How could this be improved? By making a view of the messages that Thunderbird thinks the user is most interested in. It can do this by knowing that 95% percent of messages that someone receives aren't very interesting. How would it know which messages are the 5% of the interesting ones? By watching the user read their mail.

Chances are that if I look at a message for three seconds, it isn't interesting. On the other hand, if I clicked a link in the message, it was probably an interesting message. A variety of factors can be used. Did I scroll the message in a manner that suggested I was reading it? Did I move the message to another folder? If I replied to it, it may have been interesting, but chances are that I have already finished with it. And so on.

Neither Thunderbird nor Mozilla Mail track how many times I viewed a message, or when. I'm not so interested in when I received a message, but when I looked at it, since I'm far more likely to remember that. If I've viewed a message several times, chances are it's interesting. Why not have a recently viewed list?

And what about a view which combines all messages into one? Trim out the less interesting messages, and trim out all the quoted text and signatures, and you've got a nice compact display of text that is easily searchable with type-ahead find. What about a summary of all links in all my messages? What about a page containing all images?

Ooo, I can see those extensions now...

Comments ( 23 )

November 3, 2004

5:15 PM Mozilla Inline Spellchecking

Recently, Linspire released an update to their Mozilla product, which includes an inline spellchecking feature, among many other features.

The inline spellchecking feature adds the red underlines under mispelled words. It works in plaintext and HTML Mail composition, Composer and in multi-line HTML textareas. It will also work in anything in Mozilla that has an associated nsIEditor, which is actually anywhere where text can be edited, although it isn't initialized by default in single line textboxes, XUL <editor> tags and HTML pages with a designmode set. Here is a screenshot:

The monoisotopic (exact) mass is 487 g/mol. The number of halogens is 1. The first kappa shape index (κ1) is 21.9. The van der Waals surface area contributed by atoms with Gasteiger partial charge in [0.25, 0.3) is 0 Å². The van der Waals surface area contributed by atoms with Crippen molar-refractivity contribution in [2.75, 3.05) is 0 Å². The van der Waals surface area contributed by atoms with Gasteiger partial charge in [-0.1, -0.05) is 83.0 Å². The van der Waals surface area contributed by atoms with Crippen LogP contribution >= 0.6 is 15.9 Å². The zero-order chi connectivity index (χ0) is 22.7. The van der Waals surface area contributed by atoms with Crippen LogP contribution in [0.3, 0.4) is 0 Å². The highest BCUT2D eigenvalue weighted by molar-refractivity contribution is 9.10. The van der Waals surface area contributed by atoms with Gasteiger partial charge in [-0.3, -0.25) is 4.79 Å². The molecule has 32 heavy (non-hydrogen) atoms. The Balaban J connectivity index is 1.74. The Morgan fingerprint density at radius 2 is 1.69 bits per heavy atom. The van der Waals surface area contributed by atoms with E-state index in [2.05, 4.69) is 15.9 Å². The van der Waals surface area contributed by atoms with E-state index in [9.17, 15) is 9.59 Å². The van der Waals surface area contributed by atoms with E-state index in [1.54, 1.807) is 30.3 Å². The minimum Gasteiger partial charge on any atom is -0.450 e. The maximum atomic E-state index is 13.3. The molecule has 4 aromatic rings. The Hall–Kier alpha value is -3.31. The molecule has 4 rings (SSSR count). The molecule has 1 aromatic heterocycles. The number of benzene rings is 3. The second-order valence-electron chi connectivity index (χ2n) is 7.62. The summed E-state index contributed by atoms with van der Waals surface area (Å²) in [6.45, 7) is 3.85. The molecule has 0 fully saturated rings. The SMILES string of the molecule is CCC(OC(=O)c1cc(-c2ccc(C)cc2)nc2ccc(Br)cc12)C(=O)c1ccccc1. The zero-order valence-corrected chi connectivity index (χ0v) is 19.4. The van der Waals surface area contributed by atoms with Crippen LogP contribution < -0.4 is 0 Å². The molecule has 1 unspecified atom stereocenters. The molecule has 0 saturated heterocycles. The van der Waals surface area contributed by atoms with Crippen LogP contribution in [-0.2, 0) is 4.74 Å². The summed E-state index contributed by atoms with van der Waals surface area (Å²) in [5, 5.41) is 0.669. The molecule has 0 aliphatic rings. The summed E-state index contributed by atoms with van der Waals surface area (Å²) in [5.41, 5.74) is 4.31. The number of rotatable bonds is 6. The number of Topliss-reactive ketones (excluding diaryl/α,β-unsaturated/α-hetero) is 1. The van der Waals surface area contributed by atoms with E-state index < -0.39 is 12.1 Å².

Since this feature is a much requested feature (it currently has 82 votes in the Mozilla bug), we have ported the patch to Mozilla 1.8, and posted it in bug 58612. Try it out if you like.

Some answers to questions that will be asked:

  • Will it be available in Firefox 1.0? No.
  • Will it be available as an extension? No.

Comments ( 29 )

November 2, 2004

11:51 AM XUL Template Analysis

Seth examines an issue he was having with XUL templates. His analysis and conclusion are close, but not quite right. He determined:

All the rules in a multi-rule template must use the same variables, no matter what they're matching. You can't add new variables after the first rule.

Actually, only the container and member variables are required to be the same in all rules. The container variable is the one defined in <content uri="?blah"> and the member variable is the one used in the uri="?fred" in the action. They both need to be the same variables in all the rules due to the manner in which the template builder connects the rules for rebuilding. (when the rdf changes, the builder only examines the parts of the rules that might be affected.)

Other variables besides those two can be whatever you want and can be different in every rule.

Comments ( 32 )